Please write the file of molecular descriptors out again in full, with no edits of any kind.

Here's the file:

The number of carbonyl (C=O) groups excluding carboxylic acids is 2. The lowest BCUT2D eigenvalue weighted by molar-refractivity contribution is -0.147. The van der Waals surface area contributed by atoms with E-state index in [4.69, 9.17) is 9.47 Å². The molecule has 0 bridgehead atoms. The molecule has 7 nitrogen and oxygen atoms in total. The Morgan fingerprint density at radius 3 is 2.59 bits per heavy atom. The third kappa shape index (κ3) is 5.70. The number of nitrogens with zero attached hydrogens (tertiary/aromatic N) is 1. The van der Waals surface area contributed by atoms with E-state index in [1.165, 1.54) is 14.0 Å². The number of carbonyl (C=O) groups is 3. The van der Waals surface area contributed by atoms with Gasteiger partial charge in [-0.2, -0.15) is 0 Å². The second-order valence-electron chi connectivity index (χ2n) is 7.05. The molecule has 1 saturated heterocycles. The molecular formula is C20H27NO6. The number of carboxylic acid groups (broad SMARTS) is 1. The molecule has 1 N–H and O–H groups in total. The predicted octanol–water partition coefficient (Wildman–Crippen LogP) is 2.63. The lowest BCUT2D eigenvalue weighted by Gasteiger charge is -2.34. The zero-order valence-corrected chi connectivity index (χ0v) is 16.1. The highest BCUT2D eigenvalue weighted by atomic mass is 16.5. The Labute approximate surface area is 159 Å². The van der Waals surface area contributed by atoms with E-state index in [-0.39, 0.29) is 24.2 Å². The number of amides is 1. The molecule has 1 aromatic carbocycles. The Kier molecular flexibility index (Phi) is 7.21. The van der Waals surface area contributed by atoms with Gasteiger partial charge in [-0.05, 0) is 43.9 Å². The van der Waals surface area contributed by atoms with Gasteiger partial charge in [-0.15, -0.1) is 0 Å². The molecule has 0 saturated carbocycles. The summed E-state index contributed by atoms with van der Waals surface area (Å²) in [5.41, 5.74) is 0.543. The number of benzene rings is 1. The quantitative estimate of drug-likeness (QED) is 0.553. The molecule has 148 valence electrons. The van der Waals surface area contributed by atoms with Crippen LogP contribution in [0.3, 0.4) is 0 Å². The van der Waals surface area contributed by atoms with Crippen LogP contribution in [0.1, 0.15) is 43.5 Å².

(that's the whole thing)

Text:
The number of carbonyl (C=O) groups excluding carboxylic acids is 2. The lowest BCUT2D eigenvalue weighted by molar-refractivity contribution is -0.147. The van der Waals surface area contributed by atoms with E-state index in [4.69, 9.17) is 9.47 Å². The molecule has 0 bridgehead atoms. The molecule has 7 nitrogen and oxygen atoms in total. The Morgan fingerprint density at radius 3 is 2.59 bits per heavy atom. The third kappa shape index (κ3) is 5.70. The number of nitrogens with zero attached hydrogens (tertiary/aromatic N) is 1. The van der Waals surface area contributed by atoms with E-state index in [1.165, 1.54) is 14.0 Å². The number of carbonyl (C=O) groups is 3. The van der Waals surface area contributed by atoms with Gasteiger partial charge in [-0.2, -0.15) is 0 Å². The second-order valence-electron chi connectivity index (χ2n) is 7.05. The molecule has 1 saturated heterocycles. The molecular formula is C20H27NO6. The number of carboxylic acid groups (broad SMARTS) is 1. The molecule has 1 N–H and O–H groups in total. The predicted octanol–water partition coefficient (Wildman–Crippen LogP) is 2.63. The lowest BCUT2D eigenvalue weighted by Gasteiger charge is -2.34. The zero-order valence-corrected chi connectivity index (χ0v) is 16.1. The highest BCUT2D eigenvalue weighted by atomic mass is 16.5. The Labute approximate surface area is 159 Å². The van der Waals surface area contributed by atoms with E-state index in [-0.39, 0.29) is 24.2 Å². The number of amides is 1. The molecule has 1 aromatic carbocycles. The Kier molecular flexibility index (Phi) is 7.21. The van der Waals surface area contributed by atoms with Gasteiger partial charge in [-0.05, 0) is 43.9 Å². The van der Waals surface area contributed by atoms with Gasteiger partial charge in [-0.15, -0.1) is 0 Å². The molecule has 0 saturated carbocycles. The summed E-state index contributed by atoms with van der Waals surface area (Å²) in [5.41, 5.74) is 0.543. The number of benzene rings is 1. The quantitative estimate of drug-likeness (QED) is 0.553. The molecule has 148 valence electrons. The van der Waals surface area contributed by atoms with Crippen LogP contribution in [0.3, 0.4) is 0 Å². The van der Waals surface area contributed by atoms with Crippen LogP contribution in [0.1, 0.15) is 43.5 Å².